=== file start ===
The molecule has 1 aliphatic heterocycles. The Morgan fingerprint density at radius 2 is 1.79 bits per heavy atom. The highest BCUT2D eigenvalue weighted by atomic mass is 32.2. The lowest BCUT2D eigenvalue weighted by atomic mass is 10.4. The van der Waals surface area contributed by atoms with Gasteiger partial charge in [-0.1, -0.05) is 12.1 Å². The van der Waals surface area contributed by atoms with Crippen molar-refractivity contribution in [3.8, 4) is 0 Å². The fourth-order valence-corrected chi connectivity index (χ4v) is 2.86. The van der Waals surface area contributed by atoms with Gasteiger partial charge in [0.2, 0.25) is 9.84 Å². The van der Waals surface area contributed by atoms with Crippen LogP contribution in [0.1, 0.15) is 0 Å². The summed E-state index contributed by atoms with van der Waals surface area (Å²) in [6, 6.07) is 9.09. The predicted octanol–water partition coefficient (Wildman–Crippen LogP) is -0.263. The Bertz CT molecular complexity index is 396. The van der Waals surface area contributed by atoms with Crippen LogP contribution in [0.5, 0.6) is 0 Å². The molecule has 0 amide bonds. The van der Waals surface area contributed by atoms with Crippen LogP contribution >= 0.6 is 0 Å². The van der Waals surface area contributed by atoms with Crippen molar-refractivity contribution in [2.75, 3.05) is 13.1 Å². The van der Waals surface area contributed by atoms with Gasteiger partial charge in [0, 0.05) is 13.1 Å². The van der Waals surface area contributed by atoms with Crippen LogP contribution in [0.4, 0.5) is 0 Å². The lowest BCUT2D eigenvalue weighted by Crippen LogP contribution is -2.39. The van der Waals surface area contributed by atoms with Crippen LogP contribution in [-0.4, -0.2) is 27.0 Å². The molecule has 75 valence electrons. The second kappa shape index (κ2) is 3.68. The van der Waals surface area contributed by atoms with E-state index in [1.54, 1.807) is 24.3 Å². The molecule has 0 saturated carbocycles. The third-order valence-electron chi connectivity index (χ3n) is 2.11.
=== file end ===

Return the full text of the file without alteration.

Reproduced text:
The molecule has 1 aliphatic heterocycles. The Morgan fingerprint density at radius 2 is 1.79 bits per heavy atom. The highest BCUT2D eigenvalue weighted by atomic mass is 32.2. The lowest BCUT2D eigenvalue weighted by atomic mass is 10.4. The van der Waals surface area contributed by atoms with Gasteiger partial charge in [-0.1, -0.05) is 12.1 Å². The van der Waals surface area contributed by atoms with Crippen molar-refractivity contribution in [3.8, 4) is 0 Å². The fourth-order valence-corrected chi connectivity index (χ4v) is 2.86. The van der Waals surface area contributed by atoms with Gasteiger partial charge in [0.2, 0.25) is 9.84 Å². The van der Waals surface area contributed by atoms with Crippen LogP contribution in [0.1, 0.15) is 0 Å². The summed E-state index contributed by atoms with van der Waals surface area (Å²) in [6, 6.07) is 9.09. The predicted octanol–water partition coefficient (Wildman–Crippen LogP) is -0.263. The Bertz CT molecular complexity index is 396. The van der Waals surface area contributed by atoms with Crippen LogP contribution in [0.5, 0.6) is 0 Å². The molecule has 0 amide bonds. The van der Waals surface area contributed by atoms with Crippen LogP contribution >= 0.6 is 0 Å². The van der Waals surface area contributed by atoms with Crippen molar-refractivity contribution in [2.75, 3.05) is 13.1 Å². The van der Waals surface area contributed by atoms with Gasteiger partial charge in [0, 0.05) is 13.1 Å². The van der Waals surface area contributed by atoms with Crippen LogP contribution in [0.4, 0.5) is 0 Å². The lowest BCUT2D eigenvalue weighted by Crippen LogP contribution is -2.39. The van der Waals surface area contributed by atoms with Crippen LogP contribution in [-0.4, -0.2) is 27.0 Å². The molecule has 75 valence electrons. The second kappa shape index (κ2) is 3.68. The van der Waals surface area contributed by atoms with E-state index in [1.54, 1.807) is 24.3 Å². The molecule has 0 saturated carbocycles. The third-order valence-electron chi connectivity index (χ3n) is 2.11.